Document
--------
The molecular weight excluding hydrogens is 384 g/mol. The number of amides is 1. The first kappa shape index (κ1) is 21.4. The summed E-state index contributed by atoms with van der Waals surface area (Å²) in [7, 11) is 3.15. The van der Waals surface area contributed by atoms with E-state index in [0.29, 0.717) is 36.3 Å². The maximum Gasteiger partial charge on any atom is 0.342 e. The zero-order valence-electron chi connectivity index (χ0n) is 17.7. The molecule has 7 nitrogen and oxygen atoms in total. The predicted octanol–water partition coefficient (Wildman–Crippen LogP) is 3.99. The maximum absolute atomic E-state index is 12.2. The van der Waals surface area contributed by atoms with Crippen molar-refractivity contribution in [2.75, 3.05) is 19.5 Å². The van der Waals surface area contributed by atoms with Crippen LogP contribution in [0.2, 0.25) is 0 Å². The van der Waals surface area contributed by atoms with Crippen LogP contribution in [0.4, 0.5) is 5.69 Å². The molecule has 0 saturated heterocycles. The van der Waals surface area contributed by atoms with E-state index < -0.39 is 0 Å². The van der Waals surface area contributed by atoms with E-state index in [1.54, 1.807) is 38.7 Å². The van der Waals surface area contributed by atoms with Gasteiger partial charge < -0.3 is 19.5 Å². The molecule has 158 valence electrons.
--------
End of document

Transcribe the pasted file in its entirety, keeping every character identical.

The molecular weight excluding hydrogens is 384 g/mol. The number of amides is 1. The first kappa shape index (κ1) is 21.4. The summed E-state index contributed by atoms with van der Waals surface area (Å²) in [7, 11) is 3.15. The van der Waals surface area contributed by atoms with E-state index in [0.29, 0.717) is 36.3 Å². The maximum Gasteiger partial charge on any atom is 0.342 e. The zero-order valence-electron chi connectivity index (χ0n) is 17.7. The molecule has 7 nitrogen and oxygen atoms in total. The predicted octanol–water partition coefficient (Wildman–Crippen LogP) is 3.99. The maximum absolute atomic E-state index is 12.2. The van der Waals surface area contributed by atoms with Crippen molar-refractivity contribution in [2.75, 3.05) is 19.5 Å². The van der Waals surface area contributed by atoms with Crippen LogP contribution in [0.2, 0.25) is 0 Å². The van der Waals surface area contributed by atoms with Crippen LogP contribution in [0.4, 0.5) is 5.69 Å². The molecule has 0 saturated heterocycles. The van der Waals surface area contributed by atoms with E-state index < -0.39 is 0 Å². The van der Waals surface area contributed by atoms with E-state index in [1.54, 1.807) is 38.7 Å². The van der Waals surface area contributed by atoms with Gasteiger partial charge < -0.3 is 19.5 Å². The molecule has 158 valence electrons.